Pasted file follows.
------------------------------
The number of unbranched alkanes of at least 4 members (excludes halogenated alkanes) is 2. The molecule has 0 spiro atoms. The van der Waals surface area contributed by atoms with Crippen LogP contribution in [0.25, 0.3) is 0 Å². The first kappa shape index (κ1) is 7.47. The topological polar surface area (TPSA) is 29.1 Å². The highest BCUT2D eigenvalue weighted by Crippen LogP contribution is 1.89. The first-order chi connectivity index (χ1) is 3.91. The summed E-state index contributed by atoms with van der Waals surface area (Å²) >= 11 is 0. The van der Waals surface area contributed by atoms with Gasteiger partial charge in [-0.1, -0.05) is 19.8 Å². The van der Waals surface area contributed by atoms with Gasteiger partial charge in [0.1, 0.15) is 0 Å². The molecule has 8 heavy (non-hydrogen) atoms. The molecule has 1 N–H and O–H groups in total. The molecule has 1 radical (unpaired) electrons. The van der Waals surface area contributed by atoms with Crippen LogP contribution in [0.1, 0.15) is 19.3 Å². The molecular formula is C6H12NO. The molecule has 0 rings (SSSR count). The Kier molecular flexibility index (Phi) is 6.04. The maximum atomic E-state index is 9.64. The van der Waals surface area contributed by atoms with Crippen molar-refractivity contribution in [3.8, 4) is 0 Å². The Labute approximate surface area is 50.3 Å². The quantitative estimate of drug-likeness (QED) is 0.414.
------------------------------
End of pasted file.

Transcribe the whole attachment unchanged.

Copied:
The number of unbranched alkanes of at least 4 members (excludes halogenated alkanes) is 2. The molecule has 0 spiro atoms. The van der Waals surface area contributed by atoms with Crippen LogP contribution in [0.25, 0.3) is 0 Å². The first kappa shape index (κ1) is 7.47. The topological polar surface area (TPSA) is 29.1 Å². The highest BCUT2D eigenvalue weighted by Crippen LogP contribution is 1.89. The first-order chi connectivity index (χ1) is 3.91. The summed E-state index contributed by atoms with van der Waals surface area (Å²) >= 11 is 0. The van der Waals surface area contributed by atoms with Gasteiger partial charge in [-0.1, -0.05) is 19.8 Å². The van der Waals surface area contributed by atoms with Gasteiger partial charge in [0.1, 0.15) is 0 Å². The molecule has 8 heavy (non-hydrogen) atoms. The molecule has 1 N–H and O–H groups in total. The molecule has 1 radical (unpaired) electrons. The van der Waals surface area contributed by atoms with Crippen LogP contribution in [0.1, 0.15) is 19.3 Å². The molecular formula is C6H12NO. The molecule has 0 rings (SSSR count). The Kier molecular flexibility index (Phi) is 6.04. The maximum atomic E-state index is 9.64. The van der Waals surface area contributed by atoms with Crippen molar-refractivity contribution in [3.8, 4) is 0 Å². The Labute approximate surface area is 50.3 Å². The quantitative estimate of drug-likeness (QED) is 0.414.